In recent weeks, both the U.S. Conference of Catholic Bishops and a more informal group of Catholic, Orthodox and Evangelical Christians have issued important statements about marriage and family. The Bishops’ Pastoral Letter is called “Marriage: Love and Life in the Divine Plan.” It speaks of marriage as a blessing and a gift from God, as is all of nature. It starts by pointing to some of the forces that weaken marriage today and includes an extended theological reflection on marriage and a pastoral reflection on the ways that spouses can help each other to grow in holiness. It is thorough and clear; and it can be read online at and at and ordered from the USCCB at The letter will influence the work of our archdiocesan Family Ministries office and, I hope, will be helpful in every parish and read in every home.

The second document issued recently is entitled the “Manhattan Declaration: A Call of Christian Conscience.” It goes beyond teaching clearly the truth about marriage and family and calls for prophetic witness against genocide, the destruction of the innocent in both war and in abortion, the neglect and abuse of children, the exploitation of vulnerable workers, the sexual trafficking of girls and a number of other issues related to the sanctity of human life and its transmittal in marriage and family. Keeping love and life united preserves the common good of all in any society.

Adding to the importance of the “Manhattan Declaration” is the way it addresses the threat to religious liberty and to freedom of conscience should the state presume to redefine marriage. Calling upon the memory and the example of the Rev. Dr. Martin Luther King Jr., the declaration states: “Because we honor justice and the common good, we will not comply with any edict that purports to compel our institutions to participate in abortions, embryo-destructive research, assisted suicide and euthanasia, or any other anti-life act; nor will we bend to any rule purporting to force us to bless immoral sexual partnerships, treat them as marriages or the equivalent, or refrain from proclaiming the truth, as we know it, about morality and immorality and marriage and the family.”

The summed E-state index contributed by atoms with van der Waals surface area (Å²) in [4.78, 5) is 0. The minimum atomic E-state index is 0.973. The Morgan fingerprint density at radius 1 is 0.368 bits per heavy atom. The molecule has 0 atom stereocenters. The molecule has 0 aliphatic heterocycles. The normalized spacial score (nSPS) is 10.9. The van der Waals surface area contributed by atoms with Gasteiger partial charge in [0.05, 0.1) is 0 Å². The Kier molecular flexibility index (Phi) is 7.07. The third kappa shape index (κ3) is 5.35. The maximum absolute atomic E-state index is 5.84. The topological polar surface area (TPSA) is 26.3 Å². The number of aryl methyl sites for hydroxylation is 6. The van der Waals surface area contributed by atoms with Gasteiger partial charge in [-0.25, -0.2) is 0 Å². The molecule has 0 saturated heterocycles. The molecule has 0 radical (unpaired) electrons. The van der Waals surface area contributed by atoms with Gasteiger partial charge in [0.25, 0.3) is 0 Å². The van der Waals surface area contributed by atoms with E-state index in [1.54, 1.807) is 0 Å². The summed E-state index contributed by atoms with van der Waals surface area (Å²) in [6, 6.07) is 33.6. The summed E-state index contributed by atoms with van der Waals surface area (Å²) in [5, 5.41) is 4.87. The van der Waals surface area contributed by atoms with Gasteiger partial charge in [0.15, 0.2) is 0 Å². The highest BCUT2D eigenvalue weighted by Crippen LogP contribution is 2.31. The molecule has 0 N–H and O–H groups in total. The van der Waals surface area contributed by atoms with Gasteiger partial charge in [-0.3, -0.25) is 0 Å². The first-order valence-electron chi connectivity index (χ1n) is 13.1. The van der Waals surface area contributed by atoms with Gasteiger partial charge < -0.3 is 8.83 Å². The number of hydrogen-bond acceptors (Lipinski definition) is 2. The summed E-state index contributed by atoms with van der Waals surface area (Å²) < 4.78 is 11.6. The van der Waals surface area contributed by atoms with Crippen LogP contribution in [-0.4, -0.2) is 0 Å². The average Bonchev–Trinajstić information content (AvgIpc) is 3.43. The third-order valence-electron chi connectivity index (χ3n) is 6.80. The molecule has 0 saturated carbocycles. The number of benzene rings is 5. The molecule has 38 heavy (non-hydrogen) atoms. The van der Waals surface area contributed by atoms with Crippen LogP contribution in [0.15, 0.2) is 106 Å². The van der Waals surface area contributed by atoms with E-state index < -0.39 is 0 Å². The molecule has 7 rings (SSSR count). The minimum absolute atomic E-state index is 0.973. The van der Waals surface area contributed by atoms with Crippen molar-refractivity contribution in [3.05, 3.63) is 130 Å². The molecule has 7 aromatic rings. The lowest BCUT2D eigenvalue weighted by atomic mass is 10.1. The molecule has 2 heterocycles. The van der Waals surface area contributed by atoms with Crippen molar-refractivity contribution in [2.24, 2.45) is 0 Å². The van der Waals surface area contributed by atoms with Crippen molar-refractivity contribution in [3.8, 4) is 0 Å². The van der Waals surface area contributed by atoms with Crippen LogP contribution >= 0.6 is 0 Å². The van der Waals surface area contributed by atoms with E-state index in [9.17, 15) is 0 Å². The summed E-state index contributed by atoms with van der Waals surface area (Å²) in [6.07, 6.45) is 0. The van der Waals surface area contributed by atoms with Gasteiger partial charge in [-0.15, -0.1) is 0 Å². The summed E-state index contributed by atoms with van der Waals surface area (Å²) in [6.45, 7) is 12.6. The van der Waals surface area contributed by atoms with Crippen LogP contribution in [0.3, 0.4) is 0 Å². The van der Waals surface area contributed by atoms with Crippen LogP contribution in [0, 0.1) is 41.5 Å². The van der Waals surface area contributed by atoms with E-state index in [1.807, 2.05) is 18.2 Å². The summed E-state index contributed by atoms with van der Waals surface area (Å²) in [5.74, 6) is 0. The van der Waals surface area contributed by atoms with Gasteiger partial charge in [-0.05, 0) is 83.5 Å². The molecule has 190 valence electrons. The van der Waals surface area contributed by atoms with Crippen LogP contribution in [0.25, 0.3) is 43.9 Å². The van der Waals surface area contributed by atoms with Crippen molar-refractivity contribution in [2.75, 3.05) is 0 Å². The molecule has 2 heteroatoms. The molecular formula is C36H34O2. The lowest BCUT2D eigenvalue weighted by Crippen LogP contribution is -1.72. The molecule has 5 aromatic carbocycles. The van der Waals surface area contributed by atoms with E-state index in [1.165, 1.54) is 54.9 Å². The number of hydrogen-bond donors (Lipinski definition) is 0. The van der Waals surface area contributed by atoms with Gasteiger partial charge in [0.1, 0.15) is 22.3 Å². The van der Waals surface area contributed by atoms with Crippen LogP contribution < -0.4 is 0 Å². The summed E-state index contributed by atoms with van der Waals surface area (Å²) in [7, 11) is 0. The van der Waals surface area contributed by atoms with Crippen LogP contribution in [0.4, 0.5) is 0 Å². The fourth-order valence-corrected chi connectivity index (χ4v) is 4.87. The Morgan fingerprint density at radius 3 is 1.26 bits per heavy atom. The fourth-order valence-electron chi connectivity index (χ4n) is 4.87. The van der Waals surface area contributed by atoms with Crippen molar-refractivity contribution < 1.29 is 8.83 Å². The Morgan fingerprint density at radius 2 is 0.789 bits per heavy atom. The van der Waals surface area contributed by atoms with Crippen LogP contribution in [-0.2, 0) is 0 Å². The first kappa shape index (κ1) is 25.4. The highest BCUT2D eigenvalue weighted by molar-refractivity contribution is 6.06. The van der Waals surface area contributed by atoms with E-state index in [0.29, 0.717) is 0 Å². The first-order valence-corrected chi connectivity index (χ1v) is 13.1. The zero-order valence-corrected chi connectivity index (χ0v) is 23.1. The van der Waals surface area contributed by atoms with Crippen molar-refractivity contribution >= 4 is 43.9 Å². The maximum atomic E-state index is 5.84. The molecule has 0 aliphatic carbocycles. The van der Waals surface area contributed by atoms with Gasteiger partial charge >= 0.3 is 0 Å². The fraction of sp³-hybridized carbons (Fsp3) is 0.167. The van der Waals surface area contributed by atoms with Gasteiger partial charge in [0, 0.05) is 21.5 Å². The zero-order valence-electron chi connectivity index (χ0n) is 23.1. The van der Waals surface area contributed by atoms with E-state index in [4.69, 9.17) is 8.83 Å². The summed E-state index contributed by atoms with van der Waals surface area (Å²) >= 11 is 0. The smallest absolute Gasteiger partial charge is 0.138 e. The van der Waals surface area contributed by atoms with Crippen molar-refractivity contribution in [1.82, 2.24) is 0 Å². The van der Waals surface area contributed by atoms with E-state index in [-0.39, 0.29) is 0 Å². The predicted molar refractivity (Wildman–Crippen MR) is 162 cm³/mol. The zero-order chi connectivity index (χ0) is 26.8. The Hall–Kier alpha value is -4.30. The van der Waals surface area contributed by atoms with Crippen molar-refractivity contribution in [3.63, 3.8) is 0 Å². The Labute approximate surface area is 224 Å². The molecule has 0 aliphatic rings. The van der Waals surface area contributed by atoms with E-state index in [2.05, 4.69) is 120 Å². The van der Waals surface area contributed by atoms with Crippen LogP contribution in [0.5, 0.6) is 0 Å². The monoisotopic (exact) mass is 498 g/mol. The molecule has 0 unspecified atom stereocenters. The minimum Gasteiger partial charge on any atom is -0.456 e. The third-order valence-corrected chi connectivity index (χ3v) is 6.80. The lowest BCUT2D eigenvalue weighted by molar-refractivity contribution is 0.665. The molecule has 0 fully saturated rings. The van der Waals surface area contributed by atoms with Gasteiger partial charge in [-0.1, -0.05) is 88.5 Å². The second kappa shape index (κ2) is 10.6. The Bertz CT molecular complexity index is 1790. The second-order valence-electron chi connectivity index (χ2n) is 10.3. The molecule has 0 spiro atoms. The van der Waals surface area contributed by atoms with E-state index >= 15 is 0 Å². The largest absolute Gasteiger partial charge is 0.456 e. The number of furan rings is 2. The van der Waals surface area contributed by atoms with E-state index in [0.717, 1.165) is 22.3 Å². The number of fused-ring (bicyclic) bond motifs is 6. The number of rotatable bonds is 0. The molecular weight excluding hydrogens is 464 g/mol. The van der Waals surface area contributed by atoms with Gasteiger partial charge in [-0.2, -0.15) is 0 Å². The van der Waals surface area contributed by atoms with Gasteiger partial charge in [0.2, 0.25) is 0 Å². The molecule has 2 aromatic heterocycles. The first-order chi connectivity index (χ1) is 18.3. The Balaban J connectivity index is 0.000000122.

As the group who wrote the declaration was being formed, I was asked to participate. I could not do so, not only because of time constraints but also because, as president of the U.S. Conference of Catholic Bishops, I cannot sign statements or give endorsements that might seem to engage the bishops’ conference itself. The bishops who head up important committees of the USCCB, however, are able to sign and have done so. I intend to do so in a year, when my term as president concludes. In the meantime, I would encourage everyone to read the declaration available at Those who agree with its call can signal their approval by signing it electronically.

Forming a family is never a purely private affair. Families are small societies that create the larger society we all participate in, whether or not we are married. Every one of us has a vested interest in protecting marriage and strengthening family life. This is God’s will for us as we move into celebrating the birth of Jesus. It takes faith to recognize who is born of the Virgin Mary. It takes love to offer our lives to him. It takes courage to follow him all our lives in his family, the church. God bless you.